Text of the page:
I know I sound like Sally Field when I say, "You like me! You really like me!" but I've got to tell you, that's absolutely how I felt when I got the news that my alma mater - the Sinclair School of Nursing, my beloved Mizzou - has decided to honor me with a Certificate of Merit. Thrilled doesn't even begin to express my emotional state - it's awesome, inspiring, and humbling all at once.

Nursing school changed my life. You walk into those classes thinking you know a little something about health care - and then your eyes are opened to all the amazing, amusing, and yes, awe-inspiring things that nurses do every single day.  The lessons I learned while working on my Master's at Mizzou have served me well, through every day of my nursing career and beyond.

The research I was able to do in those early days, my first tentative explorations into the connection between health and humor, were successful and bore fruit due to the encouragement and support I received at that time....

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How Humor Can Help Your Heart Health

Steven looked down at his plate. There was some kale there, and a few colorful things his wife assured him were delicious peppers, and a piece of chicken only slightly larger than his business card.

"This," he asked, "is dinner?"

"Yes," his wife Stacey replied. "It's from the heart healthy cookbook your doctor recommended." For years, Stacey had been cooking up Steven's favorites: fried fish, fried potatoes, lots of cheeseburgers, fried cheese sticks. But she wanted to keep her hubby around a lot longer, and his heart attack had really scared her. So she was willing to change.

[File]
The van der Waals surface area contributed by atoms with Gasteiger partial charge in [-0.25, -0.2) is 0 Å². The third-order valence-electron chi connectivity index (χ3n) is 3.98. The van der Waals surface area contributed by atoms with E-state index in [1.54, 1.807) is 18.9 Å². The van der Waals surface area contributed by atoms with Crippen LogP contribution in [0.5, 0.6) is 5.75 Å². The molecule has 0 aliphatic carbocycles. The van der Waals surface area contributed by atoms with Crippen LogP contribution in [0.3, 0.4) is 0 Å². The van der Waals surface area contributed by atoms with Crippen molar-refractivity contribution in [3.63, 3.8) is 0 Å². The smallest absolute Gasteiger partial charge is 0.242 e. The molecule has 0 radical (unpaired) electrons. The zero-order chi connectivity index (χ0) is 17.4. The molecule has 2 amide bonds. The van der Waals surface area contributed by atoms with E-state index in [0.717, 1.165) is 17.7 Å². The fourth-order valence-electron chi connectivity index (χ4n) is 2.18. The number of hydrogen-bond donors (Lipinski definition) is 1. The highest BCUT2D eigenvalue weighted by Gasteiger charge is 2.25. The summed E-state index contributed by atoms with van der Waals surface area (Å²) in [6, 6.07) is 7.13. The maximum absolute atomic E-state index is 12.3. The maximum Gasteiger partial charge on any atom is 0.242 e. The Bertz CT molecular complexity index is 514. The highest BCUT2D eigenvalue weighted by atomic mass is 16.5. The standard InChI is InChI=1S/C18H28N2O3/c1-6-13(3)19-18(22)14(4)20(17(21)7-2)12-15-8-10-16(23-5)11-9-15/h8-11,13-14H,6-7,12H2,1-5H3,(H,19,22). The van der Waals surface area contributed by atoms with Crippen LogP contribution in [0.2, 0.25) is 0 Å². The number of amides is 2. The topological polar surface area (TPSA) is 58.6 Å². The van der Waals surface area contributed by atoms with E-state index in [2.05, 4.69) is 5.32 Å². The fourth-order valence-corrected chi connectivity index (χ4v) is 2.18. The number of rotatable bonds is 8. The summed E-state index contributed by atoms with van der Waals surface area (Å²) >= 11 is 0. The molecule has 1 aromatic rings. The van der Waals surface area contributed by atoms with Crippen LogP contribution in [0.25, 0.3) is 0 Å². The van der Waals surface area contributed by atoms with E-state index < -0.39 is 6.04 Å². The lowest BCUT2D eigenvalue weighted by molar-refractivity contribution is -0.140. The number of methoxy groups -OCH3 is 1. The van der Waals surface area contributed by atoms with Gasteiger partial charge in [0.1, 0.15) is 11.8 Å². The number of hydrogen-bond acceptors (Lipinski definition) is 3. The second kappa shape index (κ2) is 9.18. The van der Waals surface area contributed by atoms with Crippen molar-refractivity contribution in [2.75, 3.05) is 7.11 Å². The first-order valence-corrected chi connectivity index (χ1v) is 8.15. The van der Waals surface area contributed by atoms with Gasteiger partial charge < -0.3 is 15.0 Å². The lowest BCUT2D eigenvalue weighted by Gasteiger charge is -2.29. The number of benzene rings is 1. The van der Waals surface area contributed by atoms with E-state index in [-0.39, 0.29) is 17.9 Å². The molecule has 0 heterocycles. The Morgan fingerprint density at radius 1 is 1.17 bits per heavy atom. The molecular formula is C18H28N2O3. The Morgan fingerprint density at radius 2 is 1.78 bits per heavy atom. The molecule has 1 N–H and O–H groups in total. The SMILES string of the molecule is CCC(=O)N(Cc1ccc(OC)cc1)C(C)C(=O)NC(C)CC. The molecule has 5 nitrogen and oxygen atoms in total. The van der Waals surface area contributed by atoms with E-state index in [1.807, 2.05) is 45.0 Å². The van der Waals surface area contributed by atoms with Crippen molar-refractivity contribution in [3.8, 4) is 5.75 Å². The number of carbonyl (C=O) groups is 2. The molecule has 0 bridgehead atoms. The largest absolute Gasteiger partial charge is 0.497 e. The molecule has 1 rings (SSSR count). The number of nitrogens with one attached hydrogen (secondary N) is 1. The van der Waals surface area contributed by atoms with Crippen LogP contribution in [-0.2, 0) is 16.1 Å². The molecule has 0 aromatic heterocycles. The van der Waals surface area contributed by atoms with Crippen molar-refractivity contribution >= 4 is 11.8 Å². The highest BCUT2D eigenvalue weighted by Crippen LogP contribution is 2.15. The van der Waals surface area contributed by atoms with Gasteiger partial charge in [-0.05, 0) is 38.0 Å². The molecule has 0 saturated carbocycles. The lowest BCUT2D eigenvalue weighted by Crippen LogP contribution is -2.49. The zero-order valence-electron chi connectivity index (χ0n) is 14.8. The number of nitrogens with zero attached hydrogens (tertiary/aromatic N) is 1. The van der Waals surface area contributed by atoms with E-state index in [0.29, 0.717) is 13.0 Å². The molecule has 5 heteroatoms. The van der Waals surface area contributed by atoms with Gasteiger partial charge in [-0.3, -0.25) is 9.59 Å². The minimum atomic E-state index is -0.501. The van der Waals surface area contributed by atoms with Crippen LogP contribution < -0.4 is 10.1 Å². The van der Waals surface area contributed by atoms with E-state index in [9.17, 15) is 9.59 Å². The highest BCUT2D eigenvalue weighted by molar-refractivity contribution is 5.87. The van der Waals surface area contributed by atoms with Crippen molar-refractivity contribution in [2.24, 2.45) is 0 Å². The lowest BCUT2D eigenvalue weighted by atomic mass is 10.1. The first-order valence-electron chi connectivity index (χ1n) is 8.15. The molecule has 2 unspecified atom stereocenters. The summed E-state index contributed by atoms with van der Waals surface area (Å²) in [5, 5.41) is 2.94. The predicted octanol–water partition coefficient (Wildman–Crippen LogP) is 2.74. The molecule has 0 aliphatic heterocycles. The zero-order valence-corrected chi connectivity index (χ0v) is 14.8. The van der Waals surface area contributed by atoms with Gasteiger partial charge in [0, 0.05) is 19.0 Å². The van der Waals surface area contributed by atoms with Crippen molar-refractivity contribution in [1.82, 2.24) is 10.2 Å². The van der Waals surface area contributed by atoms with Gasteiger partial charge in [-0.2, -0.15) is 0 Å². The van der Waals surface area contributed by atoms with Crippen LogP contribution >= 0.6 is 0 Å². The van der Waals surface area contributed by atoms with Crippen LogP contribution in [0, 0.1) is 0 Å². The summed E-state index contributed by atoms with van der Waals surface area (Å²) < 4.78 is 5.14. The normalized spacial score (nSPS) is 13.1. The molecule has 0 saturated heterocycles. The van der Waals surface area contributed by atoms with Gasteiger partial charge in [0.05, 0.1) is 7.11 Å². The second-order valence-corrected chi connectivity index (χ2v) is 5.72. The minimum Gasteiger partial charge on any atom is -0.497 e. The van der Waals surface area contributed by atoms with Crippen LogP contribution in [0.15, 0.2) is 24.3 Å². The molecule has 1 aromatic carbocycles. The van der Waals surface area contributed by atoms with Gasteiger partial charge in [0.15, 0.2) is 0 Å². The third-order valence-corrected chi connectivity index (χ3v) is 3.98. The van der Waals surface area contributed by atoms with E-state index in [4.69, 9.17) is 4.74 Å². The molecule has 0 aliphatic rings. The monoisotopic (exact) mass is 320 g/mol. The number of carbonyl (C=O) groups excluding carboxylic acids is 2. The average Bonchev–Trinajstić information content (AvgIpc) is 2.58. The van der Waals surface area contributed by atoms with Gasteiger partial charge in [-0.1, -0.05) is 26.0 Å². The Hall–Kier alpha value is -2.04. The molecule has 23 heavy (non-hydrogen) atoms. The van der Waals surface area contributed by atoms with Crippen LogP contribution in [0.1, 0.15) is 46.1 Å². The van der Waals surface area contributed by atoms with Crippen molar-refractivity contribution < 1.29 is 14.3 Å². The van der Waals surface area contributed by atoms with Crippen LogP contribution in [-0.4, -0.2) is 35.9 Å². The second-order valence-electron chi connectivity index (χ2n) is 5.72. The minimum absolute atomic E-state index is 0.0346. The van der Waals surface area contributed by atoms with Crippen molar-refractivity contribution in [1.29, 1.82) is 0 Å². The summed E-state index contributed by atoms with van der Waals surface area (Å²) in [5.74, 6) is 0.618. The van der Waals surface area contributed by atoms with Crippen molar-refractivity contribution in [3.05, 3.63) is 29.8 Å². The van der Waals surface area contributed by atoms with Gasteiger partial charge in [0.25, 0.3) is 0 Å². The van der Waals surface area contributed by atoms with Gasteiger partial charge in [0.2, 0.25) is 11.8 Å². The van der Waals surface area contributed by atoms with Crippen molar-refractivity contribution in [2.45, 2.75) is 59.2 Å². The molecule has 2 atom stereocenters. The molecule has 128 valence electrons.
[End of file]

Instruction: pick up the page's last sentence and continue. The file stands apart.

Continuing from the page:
Steven, on the other hand, wasn't as eager. He looked at his plate and shook his head. "I'm not sure it's worth it."

Sound familiar? Making lifestyle changes can be a big part of your heart health routine. Altering what we eat, how much we eat, our levels of physical activity, giving up tobacco - these are all challenging things. Best of all, we're asked to make these changes at the same time we're supposed to...

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Dr. Suzanne Steinbaum Highlights Value of Humor for Heart Health in New Book

Heart health is a top priority for me. It's also a big worry for the millions of women out there just like me who know that heart disease is our #1 killer. More than cancer, more than diabetes, more than having your brain explode inside your skull when someone says, "Don't worry about it, Little Lady - it's a Man thing!", heart disease is killing us.